Nurse practitioners and all advanced practice providers provide continuity of care and positively affect patient and health care outcomes such as reducing hospital readmissions and decreasing health system costs while increasing patient and caregiver satisfaction. They have an important role in the care of older adults, many of whom have multiple chronic conditions, medication complexity, functional deficits, and some with limited support systems and challenges accessing care.

Advanced practice providers are in an excellent position to conduct medication reconciliation to decrease the risk for medication discrepancies, ensure a prompt start of home health care and visiting nurse visits, and assure timely follow-up with primary care providers, specialists, and interprofessionals to promote effective transitions of care.

Advancing gerontological health research with sexual and gender minorities across the globe

J Gerontol Nurs. 2022;48(4):13-20

Summary: Health care access and use of related aging and social services in the older LBGTQI community are affected by historic and current environmental factors. The current article presents results of a scoping review of international research on the health and health care needs of sexual and gender minority (SGM) older adults. According to the authors of the study, “there is a critical need for training and future research, and health professionals are needed to advance gerontological health and health care research and improve the health and care of SGM older adults globally.”

Commentary by Dr Greenberg: In the current climate, it is important to consider principles of diversity, equity, inclusion, and accessibility in clinical practice, research, policy, and education. This article presents results of a scoping review of international research on the health and health care needs of sexual and gender minority older adults. A total of 33 peer-reviewed articles from 19 countries were reviewed using the Sexual and Gender Minority Health Disparities Research Framework incorporating individual, interpersonal, community, and societal levels affecting health.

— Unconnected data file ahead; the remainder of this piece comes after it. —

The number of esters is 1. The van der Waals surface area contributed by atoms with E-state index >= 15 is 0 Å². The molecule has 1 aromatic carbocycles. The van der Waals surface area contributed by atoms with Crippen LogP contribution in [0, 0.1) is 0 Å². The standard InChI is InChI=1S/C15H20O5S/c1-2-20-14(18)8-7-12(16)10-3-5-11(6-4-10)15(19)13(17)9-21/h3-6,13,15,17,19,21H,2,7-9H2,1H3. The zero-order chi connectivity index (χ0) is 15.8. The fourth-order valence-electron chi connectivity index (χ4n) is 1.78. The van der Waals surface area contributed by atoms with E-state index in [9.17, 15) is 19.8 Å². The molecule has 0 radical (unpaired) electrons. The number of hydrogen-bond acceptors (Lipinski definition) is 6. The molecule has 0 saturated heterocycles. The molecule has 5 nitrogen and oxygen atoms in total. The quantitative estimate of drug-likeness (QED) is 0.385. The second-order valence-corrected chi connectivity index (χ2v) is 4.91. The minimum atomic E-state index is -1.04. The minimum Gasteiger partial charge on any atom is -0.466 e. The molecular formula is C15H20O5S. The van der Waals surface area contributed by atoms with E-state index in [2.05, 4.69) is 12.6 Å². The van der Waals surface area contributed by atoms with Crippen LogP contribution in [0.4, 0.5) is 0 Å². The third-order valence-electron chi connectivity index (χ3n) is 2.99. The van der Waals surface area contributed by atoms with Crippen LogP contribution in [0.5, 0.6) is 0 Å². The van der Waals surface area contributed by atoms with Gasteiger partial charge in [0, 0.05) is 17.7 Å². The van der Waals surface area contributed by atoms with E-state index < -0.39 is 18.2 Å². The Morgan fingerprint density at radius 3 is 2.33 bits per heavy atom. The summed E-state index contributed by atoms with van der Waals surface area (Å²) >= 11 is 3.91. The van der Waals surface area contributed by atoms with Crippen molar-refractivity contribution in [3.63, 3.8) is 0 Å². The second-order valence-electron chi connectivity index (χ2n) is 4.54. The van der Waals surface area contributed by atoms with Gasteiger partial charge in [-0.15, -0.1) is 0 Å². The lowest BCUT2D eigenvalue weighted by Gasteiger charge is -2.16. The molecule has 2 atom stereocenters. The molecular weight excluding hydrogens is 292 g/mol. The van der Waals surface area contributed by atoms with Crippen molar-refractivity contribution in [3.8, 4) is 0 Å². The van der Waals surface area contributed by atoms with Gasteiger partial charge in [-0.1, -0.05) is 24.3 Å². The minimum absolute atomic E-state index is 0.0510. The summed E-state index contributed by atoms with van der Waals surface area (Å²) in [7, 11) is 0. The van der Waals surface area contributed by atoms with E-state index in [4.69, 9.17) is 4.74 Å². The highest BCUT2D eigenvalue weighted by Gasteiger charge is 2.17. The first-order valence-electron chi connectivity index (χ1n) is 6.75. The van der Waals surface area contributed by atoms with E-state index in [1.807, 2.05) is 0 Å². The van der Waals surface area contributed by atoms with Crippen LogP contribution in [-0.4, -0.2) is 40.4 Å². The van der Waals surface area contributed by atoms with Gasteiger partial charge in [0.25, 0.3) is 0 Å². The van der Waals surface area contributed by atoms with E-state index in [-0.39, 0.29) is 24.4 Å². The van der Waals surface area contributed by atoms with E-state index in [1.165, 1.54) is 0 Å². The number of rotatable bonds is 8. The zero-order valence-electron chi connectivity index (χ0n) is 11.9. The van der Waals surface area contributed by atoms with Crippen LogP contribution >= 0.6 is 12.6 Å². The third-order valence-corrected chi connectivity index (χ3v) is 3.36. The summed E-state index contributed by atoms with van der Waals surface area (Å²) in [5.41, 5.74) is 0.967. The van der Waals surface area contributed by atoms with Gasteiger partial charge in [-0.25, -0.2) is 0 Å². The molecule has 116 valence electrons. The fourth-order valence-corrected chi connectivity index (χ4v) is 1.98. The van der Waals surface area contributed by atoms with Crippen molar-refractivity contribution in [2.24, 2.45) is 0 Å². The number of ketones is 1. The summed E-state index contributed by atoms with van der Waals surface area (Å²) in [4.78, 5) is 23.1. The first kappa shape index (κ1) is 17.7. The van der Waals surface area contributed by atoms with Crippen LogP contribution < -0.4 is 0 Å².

Findings demonstrate that historic and environmental factors such as stigma, discrimination, and social exclusion affect health, access to health care services, as well as use of aging and social services. A link was noted between health outcomes and experiences of homophobic antitransgender stigma and discrimination, and rejection from biological families, communities, and society as a whole. Common physical outcomes included asthma, dementia, end-of-life issues, HIV/AIDS, osteoporosis, poor health, and premature mortality.

Advanced practice providers need to be mindful that sexual and gender minority older adults have unique health care and long-term care needs. Further, there is a critical need for training and research to address gaps and barriers to quality care. Older adults are living longer with multiple chronic conditions, including HIV/AIDS. Advanced practice providers are in an excellent position to develop and implement innovative practice, research, education, and policy approaches to promote equity, accessibility, inclusivity, and belonging in the evidenced-based care of all older adults.

References

1. Lin Y-C, Fan J, Tate JA, Sarkar N, Mion, LC. Use of robots to encourage social engagement between older adults. Geriatr Nurs. 2022;43(1):43-97.doi.org/10.1016/j.gerinurse.2021.11.008

2. Rose T, Frith K, Zimmer R. Transitional care following a skilled nursing facility stay: utilization of nurse practitioners to reduce readmissions in high risk older adults. Geriatr Nurs. 2021;42(6):1594-1596.doi.org/10.1016/j.gerinurse.2021.06.024

3. Flatt JD, Cicero EC, Kittle KR, et al. Advancing gerontological health research with sexual and gender minorities across the globe. J Gerontol Nurs. 2022;48(4):13-20.doi:10.3928/00989134-20220304-03

This article originally appeared on Clinical Advisor